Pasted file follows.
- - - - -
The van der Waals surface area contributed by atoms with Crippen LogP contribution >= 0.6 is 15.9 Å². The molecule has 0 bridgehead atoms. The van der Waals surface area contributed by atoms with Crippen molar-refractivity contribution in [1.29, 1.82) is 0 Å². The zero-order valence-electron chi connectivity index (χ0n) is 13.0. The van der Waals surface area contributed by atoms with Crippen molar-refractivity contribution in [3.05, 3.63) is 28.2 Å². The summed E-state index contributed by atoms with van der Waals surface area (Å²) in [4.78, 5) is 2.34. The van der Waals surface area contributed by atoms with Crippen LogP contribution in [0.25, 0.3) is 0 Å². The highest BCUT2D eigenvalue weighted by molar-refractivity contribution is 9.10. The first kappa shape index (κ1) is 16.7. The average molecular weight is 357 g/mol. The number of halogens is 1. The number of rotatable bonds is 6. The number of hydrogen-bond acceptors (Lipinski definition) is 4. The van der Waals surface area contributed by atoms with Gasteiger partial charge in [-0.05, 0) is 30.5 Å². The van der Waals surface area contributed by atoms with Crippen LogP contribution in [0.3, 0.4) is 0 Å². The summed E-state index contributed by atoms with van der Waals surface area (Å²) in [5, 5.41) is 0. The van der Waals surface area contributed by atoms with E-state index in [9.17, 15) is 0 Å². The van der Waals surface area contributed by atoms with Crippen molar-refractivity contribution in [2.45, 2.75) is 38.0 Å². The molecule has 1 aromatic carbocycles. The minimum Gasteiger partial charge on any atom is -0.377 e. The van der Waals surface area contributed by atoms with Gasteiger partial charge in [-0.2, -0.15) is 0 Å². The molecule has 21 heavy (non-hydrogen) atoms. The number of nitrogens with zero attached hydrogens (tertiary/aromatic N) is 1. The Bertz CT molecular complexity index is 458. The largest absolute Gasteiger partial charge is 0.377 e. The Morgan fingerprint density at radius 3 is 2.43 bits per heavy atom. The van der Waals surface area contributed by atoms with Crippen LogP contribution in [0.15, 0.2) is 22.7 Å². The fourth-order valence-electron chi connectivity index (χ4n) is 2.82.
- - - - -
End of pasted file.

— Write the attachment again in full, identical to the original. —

The van der Waals surface area contributed by atoms with Crippen LogP contribution >= 0.6 is 15.9 Å². The molecule has 0 bridgehead atoms. The van der Waals surface area contributed by atoms with Crippen molar-refractivity contribution in [1.29, 1.82) is 0 Å². The zero-order valence-electron chi connectivity index (χ0n) is 13.0. The van der Waals surface area contributed by atoms with Crippen molar-refractivity contribution in [3.05, 3.63) is 28.2 Å². The summed E-state index contributed by atoms with van der Waals surface area (Å²) in [4.78, 5) is 2.34. The van der Waals surface area contributed by atoms with Crippen LogP contribution in [0.25, 0.3) is 0 Å². The highest BCUT2D eigenvalue weighted by molar-refractivity contribution is 9.10. The first kappa shape index (κ1) is 16.7. The average molecular weight is 357 g/mol. The number of halogens is 1. The number of rotatable bonds is 6. The number of hydrogen-bond acceptors (Lipinski definition) is 4. The van der Waals surface area contributed by atoms with Gasteiger partial charge in [-0.05, 0) is 30.5 Å². The van der Waals surface area contributed by atoms with Crippen LogP contribution in [0.3, 0.4) is 0 Å². The summed E-state index contributed by atoms with van der Waals surface area (Å²) in [5, 5.41) is 0. The van der Waals surface area contributed by atoms with E-state index in [9.17, 15) is 0 Å². The van der Waals surface area contributed by atoms with Crippen molar-refractivity contribution in [2.45, 2.75) is 38.0 Å². The molecule has 1 aromatic carbocycles. The minimum Gasteiger partial charge on any atom is -0.377 e. The van der Waals surface area contributed by atoms with Gasteiger partial charge in [-0.2, -0.15) is 0 Å². The molecule has 21 heavy (non-hydrogen) atoms. The number of nitrogens with zero attached hydrogens (tertiary/aromatic N) is 1. The Bertz CT molecular complexity index is 458. The largest absolute Gasteiger partial charge is 0.377 e. The Morgan fingerprint density at radius 3 is 2.43 bits per heavy atom. The van der Waals surface area contributed by atoms with Crippen LogP contribution in [0.15, 0.2) is 22.7 Å². The fourth-order valence-electron chi connectivity index (χ4n) is 2.82.